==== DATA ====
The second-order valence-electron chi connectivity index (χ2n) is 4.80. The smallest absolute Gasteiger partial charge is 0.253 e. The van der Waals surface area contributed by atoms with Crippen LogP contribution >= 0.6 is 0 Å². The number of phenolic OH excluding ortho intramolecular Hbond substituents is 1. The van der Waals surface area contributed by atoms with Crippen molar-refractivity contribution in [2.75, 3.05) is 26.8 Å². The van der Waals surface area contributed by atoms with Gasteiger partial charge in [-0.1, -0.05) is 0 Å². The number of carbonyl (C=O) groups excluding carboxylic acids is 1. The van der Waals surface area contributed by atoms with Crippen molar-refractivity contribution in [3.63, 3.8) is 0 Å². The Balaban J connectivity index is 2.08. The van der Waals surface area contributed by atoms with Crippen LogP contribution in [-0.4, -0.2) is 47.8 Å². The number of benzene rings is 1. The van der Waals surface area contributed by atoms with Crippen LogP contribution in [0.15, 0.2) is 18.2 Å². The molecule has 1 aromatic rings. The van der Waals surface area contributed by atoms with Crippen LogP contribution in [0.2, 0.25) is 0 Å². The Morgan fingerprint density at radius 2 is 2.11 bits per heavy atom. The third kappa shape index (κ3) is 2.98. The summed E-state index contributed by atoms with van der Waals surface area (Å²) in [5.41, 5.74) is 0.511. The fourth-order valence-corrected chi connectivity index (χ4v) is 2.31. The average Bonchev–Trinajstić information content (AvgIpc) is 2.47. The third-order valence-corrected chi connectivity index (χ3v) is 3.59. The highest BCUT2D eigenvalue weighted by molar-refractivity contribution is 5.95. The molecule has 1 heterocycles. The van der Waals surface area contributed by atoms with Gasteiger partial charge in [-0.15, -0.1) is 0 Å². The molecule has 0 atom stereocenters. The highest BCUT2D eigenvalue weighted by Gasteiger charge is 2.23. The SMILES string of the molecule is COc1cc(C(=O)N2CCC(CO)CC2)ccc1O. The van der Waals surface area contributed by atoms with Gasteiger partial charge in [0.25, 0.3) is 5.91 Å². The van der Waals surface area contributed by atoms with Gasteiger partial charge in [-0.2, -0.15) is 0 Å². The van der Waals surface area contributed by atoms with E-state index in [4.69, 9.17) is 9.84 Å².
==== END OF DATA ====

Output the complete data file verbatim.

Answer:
The second-order valence-electron chi connectivity index (χ2n) is 4.80. The smallest absolute Gasteiger partial charge is 0.253 e. The van der Waals surface area contributed by atoms with Crippen LogP contribution >= 0.6 is 0 Å². The number of phenolic OH excluding ortho intramolecular Hbond substituents is 1. The van der Waals surface area contributed by atoms with Crippen molar-refractivity contribution in [2.75, 3.05) is 26.8 Å². The van der Waals surface area contributed by atoms with Gasteiger partial charge in [-0.1, -0.05) is 0 Å². The number of carbonyl (C=O) groups excluding carboxylic acids is 1. The van der Waals surface area contributed by atoms with Crippen molar-refractivity contribution in [3.63, 3.8) is 0 Å². The Balaban J connectivity index is 2.08. The van der Waals surface area contributed by atoms with Crippen LogP contribution in [-0.4, -0.2) is 47.8 Å². The number of benzene rings is 1. The van der Waals surface area contributed by atoms with Crippen LogP contribution in [0.15, 0.2) is 18.2 Å². The molecule has 1 aromatic rings. The van der Waals surface area contributed by atoms with Crippen LogP contribution in [0.2, 0.25) is 0 Å². The Morgan fingerprint density at radius 2 is 2.11 bits per heavy atom. The third kappa shape index (κ3) is 2.98. The summed E-state index contributed by atoms with van der Waals surface area (Å²) in [5.41, 5.74) is 0.511. The fourth-order valence-corrected chi connectivity index (χ4v) is 2.31. The average Bonchev–Trinajstić information content (AvgIpc) is 2.47. The third-order valence-corrected chi connectivity index (χ3v) is 3.59. The highest BCUT2D eigenvalue weighted by molar-refractivity contribution is 5.95. The molecule has 1 heterocycles. The van der Waals surface area contributed by atoms with Gasteiger partial charge in [-0.15, -0.1) is 0 Å². The molecule has 0 atom stereocenters. The highest BCUT2D eigenvalue weighted by Gasteiger charge is 2.23. The SMILES string of the molecule is COc1cc(C(=O)N2CCC(CO)CC2)ccc1O. The van der Waals surface area contributed by atoms with Gasteiger partial charge in [0.25, 0.3) is 5.91 Å². The van der Waals surface area contributed by atoms with Gasteiger partial charge in [-0.2, -0.15) is 0 Å². The van der Waals surface area contributed by atoms with E-state index in [4.69, 9.17) is 9.84 Å².